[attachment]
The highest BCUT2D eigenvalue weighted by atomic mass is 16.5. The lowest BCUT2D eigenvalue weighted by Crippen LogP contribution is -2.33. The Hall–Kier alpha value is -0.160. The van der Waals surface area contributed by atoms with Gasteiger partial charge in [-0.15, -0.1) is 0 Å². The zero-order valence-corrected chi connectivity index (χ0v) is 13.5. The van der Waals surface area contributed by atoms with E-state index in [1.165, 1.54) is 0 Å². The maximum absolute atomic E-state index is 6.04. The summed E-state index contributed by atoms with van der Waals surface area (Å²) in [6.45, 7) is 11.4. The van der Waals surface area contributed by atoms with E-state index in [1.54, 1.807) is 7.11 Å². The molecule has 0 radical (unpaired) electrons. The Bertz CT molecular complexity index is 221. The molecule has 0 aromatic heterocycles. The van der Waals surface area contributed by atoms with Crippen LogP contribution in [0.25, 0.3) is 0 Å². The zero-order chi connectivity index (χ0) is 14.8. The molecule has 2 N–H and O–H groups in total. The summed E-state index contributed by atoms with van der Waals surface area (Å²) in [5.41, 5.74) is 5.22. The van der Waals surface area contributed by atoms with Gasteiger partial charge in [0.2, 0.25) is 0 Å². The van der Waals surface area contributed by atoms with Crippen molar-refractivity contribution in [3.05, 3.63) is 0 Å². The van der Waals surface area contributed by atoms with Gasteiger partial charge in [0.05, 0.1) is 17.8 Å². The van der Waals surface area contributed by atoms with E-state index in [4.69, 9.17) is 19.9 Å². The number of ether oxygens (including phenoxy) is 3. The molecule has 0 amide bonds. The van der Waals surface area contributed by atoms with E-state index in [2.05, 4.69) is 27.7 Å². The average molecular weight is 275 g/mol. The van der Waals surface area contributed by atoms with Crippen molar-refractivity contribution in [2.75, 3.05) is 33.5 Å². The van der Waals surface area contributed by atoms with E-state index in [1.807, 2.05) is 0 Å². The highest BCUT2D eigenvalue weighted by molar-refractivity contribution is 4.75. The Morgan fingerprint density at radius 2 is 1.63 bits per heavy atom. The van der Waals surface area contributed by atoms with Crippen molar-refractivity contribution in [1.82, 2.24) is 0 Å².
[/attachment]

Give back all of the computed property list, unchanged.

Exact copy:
The highest BCUT2D eigenvalue weighted by atomic mass is 16.5. The lowest BCUT2D eigenvalue weighted by Crippen LogP contribution is -2.33. The Hall–Kier alpha value is -0.160. The van der Waals surface area contributed by atoms with Gasteiger partial charge in [-0.15, -0.1) is 0 Å². The zero-order valence-corrected chi connectivity index (χ0v) is 13.5. The van der Waals surface area contributed by atoms with E-state index in [1.165, 1.54) is 0 Å². The maximum absolute atomic E-state index is 6.04. The summed E-state index contributed by atoms with van der Waals surface area (Å²) in [6.45, 7) is 11.4. The van der Waals surface area contributed by atoms with E-state index in [1.54, 1.807) is 7.11 Å². The molecule has 0 radical (unpaired) electrons. The Bertz CT molecular complexity index is 221. The molecule has 0 aromatic heterocycles. The van der Waals surface area contributed by atoms with Crippen LogP contribution in [0.25, 0.3) is 0 Å². The zero-order chi connectivity index (χ0) is 14.8. The molecule has 2 N–H and O–H groups in total. The summed E-state index contributed by atoms with van der Waals surface area (Å²) in [5.41, 5.74) is 5.22. The van der Waals surface area contributed by atoms with Gasteiger partial charge in [0.2, 0.25) is 0 Å². The van der Waals surface area contributed by atoms with Crippen molar-refractivity contribution in [3.05, 3.63) is 0 Å². The van der Waals surface area contributed by atoms with Gasteiger partial charge in [0.05, 0.1) is 17.8 Å². The van der Waals surface area contributed by atoms with E-state index in [4.69, 9.17) is 19.9 Å². The number of ether oxygens (including phenoxy) is 3. The molecule has 0 amide bonds. The van der Waals surface area contributed by atoms with E-state index in [2.05, 4.69) is 27.7 Å². The average molecular weight is 275 g/mol. The van der Waals surface area contributed by atoms with Crippen molar-refractivity contribution in [2.75, 3.05) is 33.5 Å². The van der Waals surface area contributed by atoms with E-state index in [1.807, 2.05) is 0 Å². The highest BCUT2D eigenvalue weighted by molar-refractivity contribution is 4.75. The Morgan fingerprint density at radius 2 is 1.63 bits per heavy atom. The van der Waals surface area contributed by atoms with Crippen molar-refractivity contribution in [1.82, 2.24) is 0 Å².